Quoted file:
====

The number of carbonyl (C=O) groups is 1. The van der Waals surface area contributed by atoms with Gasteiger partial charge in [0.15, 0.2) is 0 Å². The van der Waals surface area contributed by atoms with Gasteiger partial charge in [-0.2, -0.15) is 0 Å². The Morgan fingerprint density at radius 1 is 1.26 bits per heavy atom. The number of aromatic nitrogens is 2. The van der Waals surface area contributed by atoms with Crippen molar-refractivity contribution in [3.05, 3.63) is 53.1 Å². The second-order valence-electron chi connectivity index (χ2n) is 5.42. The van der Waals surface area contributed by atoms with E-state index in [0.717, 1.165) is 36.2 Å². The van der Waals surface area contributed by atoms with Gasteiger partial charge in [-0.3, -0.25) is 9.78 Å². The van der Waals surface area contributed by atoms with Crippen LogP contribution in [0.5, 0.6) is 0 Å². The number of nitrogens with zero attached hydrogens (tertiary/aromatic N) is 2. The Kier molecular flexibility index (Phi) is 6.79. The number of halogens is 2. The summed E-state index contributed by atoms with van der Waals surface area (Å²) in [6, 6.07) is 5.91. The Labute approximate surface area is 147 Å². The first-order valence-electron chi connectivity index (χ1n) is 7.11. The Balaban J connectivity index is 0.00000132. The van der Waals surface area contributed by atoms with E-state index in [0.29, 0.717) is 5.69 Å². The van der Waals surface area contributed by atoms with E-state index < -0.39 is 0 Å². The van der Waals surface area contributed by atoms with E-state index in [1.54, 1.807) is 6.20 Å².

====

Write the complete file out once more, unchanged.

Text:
The number of carbonyl (C=O) groups is 1. The van der Waals surface area contributed by atoms with Gasteiger partial charge in [0.15, 0.2) is 0 Å². The van der Waals surface area contributed by atoms with Gasteiger partial charge in [-0.2, -0.15) is 0 Å². The Morgan fingerprint density at radius 1 is 1.26 bits per heavy atom. The number of aromatic nitrogens is 2. The van der Waals surface area contributed by atoms with Crippen molar-refractivity contribution in [3.05, 3.63) is 53.1 Å². The second-order valence-electron chi connectivity index (χ2n) is 5.42. The van der Waals surface area contributed by atoms with E-state index in [0.717, 1.165) is 36.2 Å². The van der Waals surface area contributed by atoms with Gasteiger partial charge in [-0.3, -0.25) is 9.78 Å². The van der Waals surface area contributed by atoms with Crippen LogP contribution in [0.5, 0.6) is 0 Å². The number of nitrogens with zero attached hydrogens (tertiary/aromatic N) is 2. The Kier molecular flexibility index (Phi) is 6.79. The number of halogens is 2. The summed E-state index contributed by atoms with van der Waals surface area (Å²) in [6, 6.07) is 5.91. The Labute approximate surface area is 147 Å². The first-order valence-electron chi connectivity index (χ1n) is 7.11. The Balaban J connectivity index is 0.00000132. The van der Waals surface area contributed by atoms with E-state index in [0.29, 0.717) is 5.69 Å². The van der Waals surface area contributed by atoms with E-state index < -0.39 is 0 Å². The van der Waals surface area contributed by atoms with E-state index in [1.54, 1.807) is 6.20 Å².